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Do Enlightened people find it difficult to relate to the world?

Where is the world to begin with? (Laughs) So, that is a rel­a­tivis­tic frame­work. Enlight­en­ment means the world dis­ap­pears. There is only Truth. There is no world, the world in terms of rel­a­tivis­tic mech­a­nism. That is seen for what it is, and hence it dis­ap­pears. There is only Truth. There is only the Absolute. That hav­ing been said, the world is a rel­a­tive real­i­ty. And there is noth­ing lim­it­ing us from not per­form­ing in that real­i­ty. The fun­da­men­tal prin­ci­ple is always in front of us. It is all this. And any­how you are trained in what­ev­er you are trained and that helps you per­form your reg­u­lar work, your swad­har­ma, as it is said in the Indic tra­di­tion. That is how Bha­ga­van Krish­na, Rama, every­one worked. So Krish­na was prac­ti­cal­ly enlight­ened. But he oper­at­ed in the world, for the ben­e­fit of every­body. That is called dhar­ma. He lived for dhar­ma. So that means all his actions were ori­ent­ed towards dhar­ma. For that you use your instru­ments. The antahkarana, the bahyakarana. The antahkarana – man­as, chit­ta, bud­dhi, ahamkara. Bahyakarana – the body, you use it towards dhar­ma. Towards per­form­ing what­ev­er high­est prin­ci­ple that you know of. But this is no way, lim­its you from the vision of Truth. The vision of Truth is there, all the time. And you act. And that you clear­ly will rec­og­nize that, it is not action. You are not act­ing it. Where are you? You are not there. It is inac­tion in action. Which you can clear­ly see. So, this is what Bha­ga­van Krish­na taught Arju­na. Arju­na was bound up in action. And hence, when you are bound, that is when you find it dif­fi­cult to relate to the world. (Laugh­ter) In fact, if you are enlight­ened, it is not at all dif­fi­cult to relate to the world. Because where is the world? So it is not at all dif­fi­cult. So, only for peo­ple who are bound, by kar­ma, they find it dif­fi­cult to relate to the world. So in Yoga Vasish­ta, Vasish­ta beau­ti­ful­ly explains to Sri Rama, if you look at it absolute­ly, Rama, there is no gain or loss. Gain or loss is eval­u­at­ed only with­in a nar­row, rel­a­tive frame­work. If you expand it, then there is no absolute gain or loss. And hence be firm in your swad­har­ma. Be devot­ed to your swad­har­ma. This is what the crux of Yoga Vasish­ta is this. That is real­ly sound. So, and that is sim­ple yet pro­found. We gen­er­al­ly find relat­ing to the world an issue, because we always oper­ate on the basis of gain or loss. “What is in it for me? Gain or loss?” Now, when it is com­plete­ly expand­ed, the fun­da­men­tal prin­ci­ple is such, there is no gain, there is no loss, it does not work in these rel­a­tivis­tic frame­works. And hence you can actu­al­ly, work towards dhar­ma. With­out a sin­gle scar on you because you sim­ply know the Truth. You are the Truth. And that empow­ers you tremen­dous­ly in action. And there is no mis­ery or suf­fer­ing. You are not bound in kar­ma. You are not bound. You are sim­ply free.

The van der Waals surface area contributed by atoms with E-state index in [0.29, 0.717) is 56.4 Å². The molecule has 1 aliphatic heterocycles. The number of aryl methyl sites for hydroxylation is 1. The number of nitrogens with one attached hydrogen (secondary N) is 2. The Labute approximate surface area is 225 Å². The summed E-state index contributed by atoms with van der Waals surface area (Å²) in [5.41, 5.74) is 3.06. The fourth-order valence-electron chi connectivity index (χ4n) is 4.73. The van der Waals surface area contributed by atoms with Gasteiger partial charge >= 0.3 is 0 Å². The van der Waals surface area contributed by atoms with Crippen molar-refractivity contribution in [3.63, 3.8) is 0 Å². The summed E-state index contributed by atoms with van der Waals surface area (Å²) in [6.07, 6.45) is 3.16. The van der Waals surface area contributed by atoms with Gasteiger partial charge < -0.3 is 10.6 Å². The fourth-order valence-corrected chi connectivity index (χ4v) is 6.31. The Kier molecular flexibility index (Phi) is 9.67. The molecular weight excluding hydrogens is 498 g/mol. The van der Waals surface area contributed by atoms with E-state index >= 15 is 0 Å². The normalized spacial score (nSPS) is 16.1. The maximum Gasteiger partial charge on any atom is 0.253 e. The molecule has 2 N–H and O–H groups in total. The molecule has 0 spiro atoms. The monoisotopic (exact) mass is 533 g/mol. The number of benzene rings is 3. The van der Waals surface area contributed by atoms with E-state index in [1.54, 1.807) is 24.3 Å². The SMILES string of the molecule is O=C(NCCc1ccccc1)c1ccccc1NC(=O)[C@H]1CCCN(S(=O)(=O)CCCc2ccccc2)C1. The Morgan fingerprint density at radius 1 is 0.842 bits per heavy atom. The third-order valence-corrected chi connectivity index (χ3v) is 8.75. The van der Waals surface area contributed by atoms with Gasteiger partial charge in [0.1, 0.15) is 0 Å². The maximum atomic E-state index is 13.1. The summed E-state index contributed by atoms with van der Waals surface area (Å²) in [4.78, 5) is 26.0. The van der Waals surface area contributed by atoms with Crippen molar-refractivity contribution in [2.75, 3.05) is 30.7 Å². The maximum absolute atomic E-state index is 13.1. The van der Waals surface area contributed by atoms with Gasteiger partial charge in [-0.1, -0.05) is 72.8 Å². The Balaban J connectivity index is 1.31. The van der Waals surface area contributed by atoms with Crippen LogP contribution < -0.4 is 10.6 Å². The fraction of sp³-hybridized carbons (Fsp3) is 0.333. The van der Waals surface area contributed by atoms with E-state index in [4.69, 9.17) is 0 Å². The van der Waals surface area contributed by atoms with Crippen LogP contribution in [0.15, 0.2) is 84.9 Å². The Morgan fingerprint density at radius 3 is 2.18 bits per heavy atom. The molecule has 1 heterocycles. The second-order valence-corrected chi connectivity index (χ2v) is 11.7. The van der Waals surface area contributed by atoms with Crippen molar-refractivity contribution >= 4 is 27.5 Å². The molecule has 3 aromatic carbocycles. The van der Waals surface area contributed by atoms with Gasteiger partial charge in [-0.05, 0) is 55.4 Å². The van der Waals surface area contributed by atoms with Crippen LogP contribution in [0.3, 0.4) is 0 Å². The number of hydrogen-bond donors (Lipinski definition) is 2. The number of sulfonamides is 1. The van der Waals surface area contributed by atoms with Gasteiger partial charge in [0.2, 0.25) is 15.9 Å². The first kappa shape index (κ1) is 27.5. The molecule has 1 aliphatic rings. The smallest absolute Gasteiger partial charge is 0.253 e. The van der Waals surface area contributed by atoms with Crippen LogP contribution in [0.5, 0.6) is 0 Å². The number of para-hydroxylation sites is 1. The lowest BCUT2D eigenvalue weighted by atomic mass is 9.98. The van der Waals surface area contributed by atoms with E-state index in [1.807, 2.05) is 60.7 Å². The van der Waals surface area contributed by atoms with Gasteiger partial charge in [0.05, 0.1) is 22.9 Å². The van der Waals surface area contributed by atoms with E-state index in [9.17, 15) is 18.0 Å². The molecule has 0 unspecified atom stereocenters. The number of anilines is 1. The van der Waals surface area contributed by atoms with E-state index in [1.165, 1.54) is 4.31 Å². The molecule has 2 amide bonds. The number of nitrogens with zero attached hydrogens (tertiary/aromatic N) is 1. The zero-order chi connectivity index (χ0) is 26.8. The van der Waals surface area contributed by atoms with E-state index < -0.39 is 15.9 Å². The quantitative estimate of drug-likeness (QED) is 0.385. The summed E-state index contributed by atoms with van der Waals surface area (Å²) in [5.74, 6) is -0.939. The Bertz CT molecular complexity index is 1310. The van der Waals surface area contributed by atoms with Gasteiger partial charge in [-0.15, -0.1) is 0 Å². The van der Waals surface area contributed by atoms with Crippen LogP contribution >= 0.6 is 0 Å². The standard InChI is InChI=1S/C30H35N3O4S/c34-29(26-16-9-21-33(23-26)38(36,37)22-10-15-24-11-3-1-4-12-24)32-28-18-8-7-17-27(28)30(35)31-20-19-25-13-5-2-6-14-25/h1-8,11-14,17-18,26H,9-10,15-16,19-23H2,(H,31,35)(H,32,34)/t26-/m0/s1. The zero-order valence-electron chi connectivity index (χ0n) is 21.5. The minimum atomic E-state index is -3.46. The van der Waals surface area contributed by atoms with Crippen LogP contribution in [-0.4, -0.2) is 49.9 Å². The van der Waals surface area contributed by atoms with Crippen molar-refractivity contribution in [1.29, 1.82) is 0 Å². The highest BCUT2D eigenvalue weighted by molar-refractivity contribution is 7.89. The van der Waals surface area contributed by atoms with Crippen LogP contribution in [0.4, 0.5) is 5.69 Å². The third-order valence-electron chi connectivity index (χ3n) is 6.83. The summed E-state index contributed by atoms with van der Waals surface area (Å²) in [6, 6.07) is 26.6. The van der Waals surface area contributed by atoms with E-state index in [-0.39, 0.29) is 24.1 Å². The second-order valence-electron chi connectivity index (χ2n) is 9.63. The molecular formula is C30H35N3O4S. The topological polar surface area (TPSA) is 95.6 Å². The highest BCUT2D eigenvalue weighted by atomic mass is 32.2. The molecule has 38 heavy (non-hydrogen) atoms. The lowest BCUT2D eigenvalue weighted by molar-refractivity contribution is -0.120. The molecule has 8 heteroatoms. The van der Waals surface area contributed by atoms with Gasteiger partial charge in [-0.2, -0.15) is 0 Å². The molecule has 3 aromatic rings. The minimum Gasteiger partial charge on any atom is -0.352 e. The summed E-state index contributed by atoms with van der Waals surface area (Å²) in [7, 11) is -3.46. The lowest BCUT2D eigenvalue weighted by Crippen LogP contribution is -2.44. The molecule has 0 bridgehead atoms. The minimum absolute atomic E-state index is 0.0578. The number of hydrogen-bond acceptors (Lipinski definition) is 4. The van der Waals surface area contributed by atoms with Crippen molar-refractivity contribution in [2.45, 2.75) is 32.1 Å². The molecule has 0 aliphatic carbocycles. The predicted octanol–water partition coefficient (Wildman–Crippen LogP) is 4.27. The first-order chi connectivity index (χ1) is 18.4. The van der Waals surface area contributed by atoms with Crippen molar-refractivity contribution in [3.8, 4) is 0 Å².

The Story of Raja Janaka: Exceprts from Swami Venkatesananda’s Vashishta’s Yoga

In the Yoga Vasish­ta, Vasish­ta nar­rates the sto­ry of Janaka’s enlight­en­ment to Rama -

“There is a great monarch whose vision is unlim­it­ed, who rules over the Vide­ha ter­ri­to­ry: he is known as Jana­ka. To those who seek his aid, he is a cor­nu­copia (horn of plen­ty). In his very pres­ence, the heart-lotus of his friends blos­soms, he is like a sun for them. He is a great bene­fac­tor to all good peo­ple.One day he went to a plea­sure gar­den where he roamed freely. While he was thus roam­ing, he heard the inspir­ing words uttered by cer­tain holy, per­fect­ed rishis -

“We con­tem­plate that real­i­ty in which every­thing exists, to which every­thing belongs, from which every­thing has emerged, which is the cause of every­thing and which is every­thing. Alas, peo­ple run after oth­er objects, fool­ish­ly giv­ing up the Lord who dwells in the cave of one’s own heart. The man whose mind is well-con­trolled is firm­ly estab­lished in peace. When the heart is thus estab­lished in peace, there aris­es the pure bliss of the self with­out delay.”

Hav­ing heard the words of the rishis, King Jana­ka became ter­ri­bly depressed. With the utmost expe­di­tion, he retraced his steps to the palace. Quick­ly dis­miss­ing all his atten­dants, he sought the seclu­sion of his own cham­ber. In a mood of intense anguish, Jana­ka said to him­self — “Alas! Alas! I am help­less­ly swing­ing like a stone in this world of mis­ery. What is the dura­tion of a lifes­pan in eter­ni­ty, yet I have devel­oped a love for it! Fie on the mind. This lifes­pan of mine is but a triv­ial moment, eter­ni­ty stretch­es before and after it. How shall I cher­ish it now?

Day after day, month after month, year after year, I see hap­pi­ness comes to me bear­ing sor­row, and sor­row comes to me again and again!